“When people think of interior design, they think of what goes in the surfaces – the carpets, the walls, and furniture. We also provide three-dimensional design and space planning, which essentially determines how the space will be laid out and will be used. We spend a lot of time learning about the business we’re helping, what their goals are and how to arrange their space to better support their functions and goals. Our aim is to give then the best use for their space.”
Today, she employs four full time professional designers with nationally recognized qualifications, two support staff, and two additional designers on an as-needed basis.
She credits the growth of her business to good word-of mouth from satisfied clients, who continue to return for her services. “We are very fortunate that 85 to 90 percent of our customers return,” she proudly beams. In fact, several of her clients have been active for 18 years.
How does she cultivate relationships with her clients?
“We work very hard and we emphasize excellence, quality and service. We’re dependable; we are here when they need us and we do great work. And we are accountable: We don’t make many mistakes, but if we do, we take immediate responsibility and develop the solution.”
Such attitude nurtured the long-term relationship with her clients.
Doing What She Loves
Interior design has always been her passion. Even as a child, she has always been interested in manipulating space. “My mother would come home everyday to see the living room rearranged,” she chuckles in remembrance.
So what is the most favorite part of her business? Design. “When I sit down, spend time designing and producing sketches, developing and improving space – and realizing that I get paid to do what I love to do!” She also enjoys working with her talented staff. “They are the people that make me look good!”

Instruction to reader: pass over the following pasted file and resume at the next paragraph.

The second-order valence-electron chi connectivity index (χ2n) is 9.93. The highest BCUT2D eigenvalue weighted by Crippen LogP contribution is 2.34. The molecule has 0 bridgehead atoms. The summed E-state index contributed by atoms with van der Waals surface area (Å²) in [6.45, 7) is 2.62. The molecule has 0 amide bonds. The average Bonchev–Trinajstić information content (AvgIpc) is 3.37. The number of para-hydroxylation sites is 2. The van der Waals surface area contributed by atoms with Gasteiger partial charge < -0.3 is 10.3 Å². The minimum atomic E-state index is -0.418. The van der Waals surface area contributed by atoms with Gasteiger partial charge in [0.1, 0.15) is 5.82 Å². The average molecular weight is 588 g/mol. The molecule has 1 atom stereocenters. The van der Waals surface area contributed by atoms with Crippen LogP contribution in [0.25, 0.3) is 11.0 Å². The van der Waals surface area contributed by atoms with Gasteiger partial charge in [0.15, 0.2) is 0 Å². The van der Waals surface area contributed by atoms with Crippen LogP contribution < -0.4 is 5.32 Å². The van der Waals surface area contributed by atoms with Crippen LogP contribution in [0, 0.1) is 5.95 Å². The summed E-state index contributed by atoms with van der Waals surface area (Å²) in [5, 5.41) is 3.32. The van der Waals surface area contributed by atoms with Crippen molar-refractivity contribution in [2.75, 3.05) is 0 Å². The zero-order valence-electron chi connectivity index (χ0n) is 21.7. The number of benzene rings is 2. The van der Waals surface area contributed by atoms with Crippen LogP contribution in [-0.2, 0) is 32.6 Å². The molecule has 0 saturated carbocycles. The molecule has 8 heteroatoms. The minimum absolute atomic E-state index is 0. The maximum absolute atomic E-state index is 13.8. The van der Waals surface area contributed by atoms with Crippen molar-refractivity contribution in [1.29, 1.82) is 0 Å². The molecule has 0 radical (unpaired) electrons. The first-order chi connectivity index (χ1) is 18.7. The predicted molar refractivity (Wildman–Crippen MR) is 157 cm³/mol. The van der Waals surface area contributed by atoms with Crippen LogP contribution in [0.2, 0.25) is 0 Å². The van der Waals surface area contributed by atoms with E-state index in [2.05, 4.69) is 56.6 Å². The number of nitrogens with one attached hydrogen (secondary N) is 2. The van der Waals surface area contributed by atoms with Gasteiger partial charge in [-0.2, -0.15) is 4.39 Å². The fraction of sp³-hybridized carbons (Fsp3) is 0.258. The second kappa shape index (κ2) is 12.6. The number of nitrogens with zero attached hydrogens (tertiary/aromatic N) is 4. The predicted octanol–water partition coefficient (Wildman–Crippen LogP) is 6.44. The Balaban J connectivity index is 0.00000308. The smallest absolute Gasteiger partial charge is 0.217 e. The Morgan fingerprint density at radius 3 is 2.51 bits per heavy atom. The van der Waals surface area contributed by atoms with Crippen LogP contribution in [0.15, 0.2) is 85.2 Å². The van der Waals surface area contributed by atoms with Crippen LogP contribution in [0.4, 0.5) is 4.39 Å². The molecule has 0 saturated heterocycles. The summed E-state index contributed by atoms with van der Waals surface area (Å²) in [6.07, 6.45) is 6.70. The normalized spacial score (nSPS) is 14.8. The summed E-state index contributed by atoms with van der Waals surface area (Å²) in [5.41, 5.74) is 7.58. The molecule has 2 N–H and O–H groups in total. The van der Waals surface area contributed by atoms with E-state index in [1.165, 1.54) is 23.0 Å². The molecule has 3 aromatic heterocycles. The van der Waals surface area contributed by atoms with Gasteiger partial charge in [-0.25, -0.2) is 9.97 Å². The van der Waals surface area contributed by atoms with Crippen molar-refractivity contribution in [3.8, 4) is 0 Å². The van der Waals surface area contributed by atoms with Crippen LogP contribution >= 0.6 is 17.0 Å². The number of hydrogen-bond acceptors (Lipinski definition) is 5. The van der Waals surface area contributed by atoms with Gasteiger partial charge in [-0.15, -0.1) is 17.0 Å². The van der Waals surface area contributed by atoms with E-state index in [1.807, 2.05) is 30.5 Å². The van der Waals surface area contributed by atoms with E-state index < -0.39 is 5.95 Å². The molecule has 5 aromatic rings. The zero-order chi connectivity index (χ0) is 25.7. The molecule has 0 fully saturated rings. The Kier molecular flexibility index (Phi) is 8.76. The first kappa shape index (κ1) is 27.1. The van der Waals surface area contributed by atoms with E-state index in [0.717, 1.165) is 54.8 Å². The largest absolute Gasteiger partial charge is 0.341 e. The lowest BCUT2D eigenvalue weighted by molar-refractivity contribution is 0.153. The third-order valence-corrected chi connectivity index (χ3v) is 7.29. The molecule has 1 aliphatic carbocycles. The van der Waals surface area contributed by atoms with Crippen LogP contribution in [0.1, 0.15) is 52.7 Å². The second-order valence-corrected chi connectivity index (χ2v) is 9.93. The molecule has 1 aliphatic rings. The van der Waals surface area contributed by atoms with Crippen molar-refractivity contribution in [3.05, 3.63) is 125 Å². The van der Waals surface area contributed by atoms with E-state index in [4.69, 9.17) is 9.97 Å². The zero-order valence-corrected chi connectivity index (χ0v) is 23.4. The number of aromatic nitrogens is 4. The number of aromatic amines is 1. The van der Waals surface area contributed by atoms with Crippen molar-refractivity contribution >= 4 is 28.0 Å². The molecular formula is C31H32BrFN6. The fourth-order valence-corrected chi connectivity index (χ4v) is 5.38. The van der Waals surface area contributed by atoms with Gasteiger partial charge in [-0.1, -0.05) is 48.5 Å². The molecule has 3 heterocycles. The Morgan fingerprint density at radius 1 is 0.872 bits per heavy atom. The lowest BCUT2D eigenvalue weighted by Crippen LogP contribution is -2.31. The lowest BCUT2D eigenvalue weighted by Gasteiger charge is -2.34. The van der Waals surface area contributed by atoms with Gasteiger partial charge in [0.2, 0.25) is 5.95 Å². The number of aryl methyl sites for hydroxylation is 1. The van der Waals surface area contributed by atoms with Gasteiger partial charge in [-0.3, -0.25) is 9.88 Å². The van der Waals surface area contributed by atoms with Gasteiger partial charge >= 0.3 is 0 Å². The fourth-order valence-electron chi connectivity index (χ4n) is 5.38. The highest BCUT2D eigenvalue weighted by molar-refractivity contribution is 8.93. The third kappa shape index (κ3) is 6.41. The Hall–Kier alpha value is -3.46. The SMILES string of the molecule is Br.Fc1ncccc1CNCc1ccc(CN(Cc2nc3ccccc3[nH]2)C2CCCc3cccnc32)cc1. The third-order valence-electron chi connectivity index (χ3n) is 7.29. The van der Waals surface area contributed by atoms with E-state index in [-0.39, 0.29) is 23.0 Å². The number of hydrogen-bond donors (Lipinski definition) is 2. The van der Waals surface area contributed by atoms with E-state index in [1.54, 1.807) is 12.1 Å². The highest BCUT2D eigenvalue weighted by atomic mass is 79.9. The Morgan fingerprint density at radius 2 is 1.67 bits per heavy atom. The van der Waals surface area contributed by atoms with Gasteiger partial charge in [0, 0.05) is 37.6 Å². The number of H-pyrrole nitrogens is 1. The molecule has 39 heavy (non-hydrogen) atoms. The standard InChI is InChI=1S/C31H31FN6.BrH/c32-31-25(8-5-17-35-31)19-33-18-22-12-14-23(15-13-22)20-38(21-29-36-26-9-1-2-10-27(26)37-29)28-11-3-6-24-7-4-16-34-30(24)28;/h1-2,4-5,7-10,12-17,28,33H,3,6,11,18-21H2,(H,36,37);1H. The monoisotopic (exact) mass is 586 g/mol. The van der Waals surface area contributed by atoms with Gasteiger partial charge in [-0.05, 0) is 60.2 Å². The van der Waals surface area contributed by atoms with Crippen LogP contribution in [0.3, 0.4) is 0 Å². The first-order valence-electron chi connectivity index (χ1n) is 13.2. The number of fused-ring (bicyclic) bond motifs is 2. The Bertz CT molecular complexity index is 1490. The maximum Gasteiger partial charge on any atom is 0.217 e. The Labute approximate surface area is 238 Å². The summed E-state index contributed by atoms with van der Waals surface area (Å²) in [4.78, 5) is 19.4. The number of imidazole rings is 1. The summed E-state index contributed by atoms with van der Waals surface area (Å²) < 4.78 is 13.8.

With her unbridled enthusiasm and continuing passion with what she does, it is no wonder that she thrives in her chosen field. In fact, her company has received numerous external recognitions, including the 1996 Honor Award in Interior Design given by the U.S. Air Force’s international design competition. She herself was selected by President Clinton as the Alaska delegate to the 1995 White House Conference on Small Business. In May this year, she was chosen as the Small Business Person of the Year for the state of Alaska.
Fragile, Yet Strong
The seemingly frail and fragile appearance belies the steely determination that Barbara Cash possesses. She has triumphed over the roller coaster ride of her business brought about by the boom-bust cycle of the Alaskan economy, while raising her family. Cash is married to an architect, whom she describes as “unbelievably supportive to me.” They have two children, an 18-year old daughter and a 14-year-old son. “The most rewarding thing to me is to know that they are happy, well-adjusted individuals,” she adds.
She credits her strong spiritual faith: “I don’t know how people can handle all the challenges I had without a strong faith.” Hers is a Christian faith. She advises her fellow entrepreneurs to work harder to achieving excellence and accept responsibility to your clients.
Despite her accomplishments, though, she does not believe the success she has achieved is the final goal. As she explains,
“Success is a journey, not a destination. It is something that I’ve strived to develop – to improve and do things better. I continuously look for ways to improve the way our company provides services to our clients. I will never say ‘Gee, I’ve made it’, and stop pressing forward. Other people have great capabilities as well. If I can do it, you can do it.”
But in our eyes, Barbara Cash has made it. She has taken the risk, and proven that she has the courage to step up to the edge of the precipice and believe that she can make it to the other site. She is a success — if only for rising above all those who choose to play it safe.
Original publication date: March 7, 2000